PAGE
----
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Re: An HTML language specification

From: Philip Taylor <pjt47@cam.ac.uk>
Date: Fri, 21 Nov 2008 16:25:40 +0000
Message-ID: <4926E104.2060601@cam.ac.uk>
To: Mark Baker <distobj@acm.org>
CC: Boris Zbarsky <bzbarsky@mit.edu>, public-html@w3.org

Mark Baker wrote:
> On Thu, Nov 20, 2008 at 4:43 PM, Boris Zbarsky <bzbarsky@mit.edu> wrote:
>> Mark Baker wrote:
>>> Your definition of "go away" is implementation dependent.  Consider a
>>> (admittedly very inefficient) implementation which rewrote the byte
>>> stream and then reparsed it after a document.write().
>>
>> This implementation would be not only inefficient but also incorrect.
>> Consider the a document being loaded in a subframe which contains:
>>
>>  <script>
>>    parent.nonIdempotentMethod();
>>    document.write("I wrote something");
>>  </script>
> 
> I didn't say that no state could be maintained between parsing the two
> byte streams.

If you maintain enough state that you can re-parse the document, 
disabling all externally-visible side-effects while deterministically 
replaying the scripts up to the point of the document.write, then it 
still won't work if you do:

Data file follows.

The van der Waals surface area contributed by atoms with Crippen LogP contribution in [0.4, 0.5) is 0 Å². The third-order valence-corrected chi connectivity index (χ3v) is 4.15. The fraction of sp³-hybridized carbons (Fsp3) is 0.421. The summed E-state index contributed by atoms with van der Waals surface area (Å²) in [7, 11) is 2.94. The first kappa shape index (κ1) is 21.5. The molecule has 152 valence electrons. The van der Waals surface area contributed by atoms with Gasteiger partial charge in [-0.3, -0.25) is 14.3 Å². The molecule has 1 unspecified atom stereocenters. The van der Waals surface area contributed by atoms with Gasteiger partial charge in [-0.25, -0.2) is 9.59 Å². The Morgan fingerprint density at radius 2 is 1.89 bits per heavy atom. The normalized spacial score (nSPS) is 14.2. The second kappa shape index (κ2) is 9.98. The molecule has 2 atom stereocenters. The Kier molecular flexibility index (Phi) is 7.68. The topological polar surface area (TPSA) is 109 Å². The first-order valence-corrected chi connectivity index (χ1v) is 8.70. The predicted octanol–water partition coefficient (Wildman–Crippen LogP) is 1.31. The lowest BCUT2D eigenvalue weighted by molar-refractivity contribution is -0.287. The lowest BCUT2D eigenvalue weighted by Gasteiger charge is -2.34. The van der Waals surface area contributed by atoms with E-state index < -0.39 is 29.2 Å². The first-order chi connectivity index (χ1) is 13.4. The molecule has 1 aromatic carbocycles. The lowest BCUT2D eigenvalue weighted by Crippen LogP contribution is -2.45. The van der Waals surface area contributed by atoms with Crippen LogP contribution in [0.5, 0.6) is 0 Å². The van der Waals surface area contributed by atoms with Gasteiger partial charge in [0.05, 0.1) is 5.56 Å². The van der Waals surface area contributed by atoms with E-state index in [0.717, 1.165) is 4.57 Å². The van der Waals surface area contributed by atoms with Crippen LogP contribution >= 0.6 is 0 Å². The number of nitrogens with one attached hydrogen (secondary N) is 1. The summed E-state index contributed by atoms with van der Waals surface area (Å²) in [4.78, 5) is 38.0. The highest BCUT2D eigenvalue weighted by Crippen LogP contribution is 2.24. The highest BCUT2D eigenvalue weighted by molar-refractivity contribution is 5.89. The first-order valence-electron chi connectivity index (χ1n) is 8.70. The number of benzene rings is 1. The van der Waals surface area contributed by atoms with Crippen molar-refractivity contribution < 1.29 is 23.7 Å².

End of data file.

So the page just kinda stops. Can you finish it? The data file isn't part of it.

<script>
     document.write('<span>Hello</span>');
     alert(document.getElementsByTagName('span')[0].textContent);
   </script> world

because the conceptual byte stream after the document.write is

   <script>
     document.write('<span>Hello</span>');
     alert(document.getElementsByTagName('span')[0].textContent);
   </script><span>Hello</span> world

and the alert will fail because the span hasn't yet been parsed at the 
point when the script element is inserted into the DOM and executed. I 
can't think of a way to write an HTML document that will have the same 
effect as the original one without using document.write (and without 
making assumptions that won't work in general for arbitrary scripts).

-- 
Philip Taylor
pjt47@cam.ac.uk
Received on Friday, 21 November 2008 16:26:56 UTC

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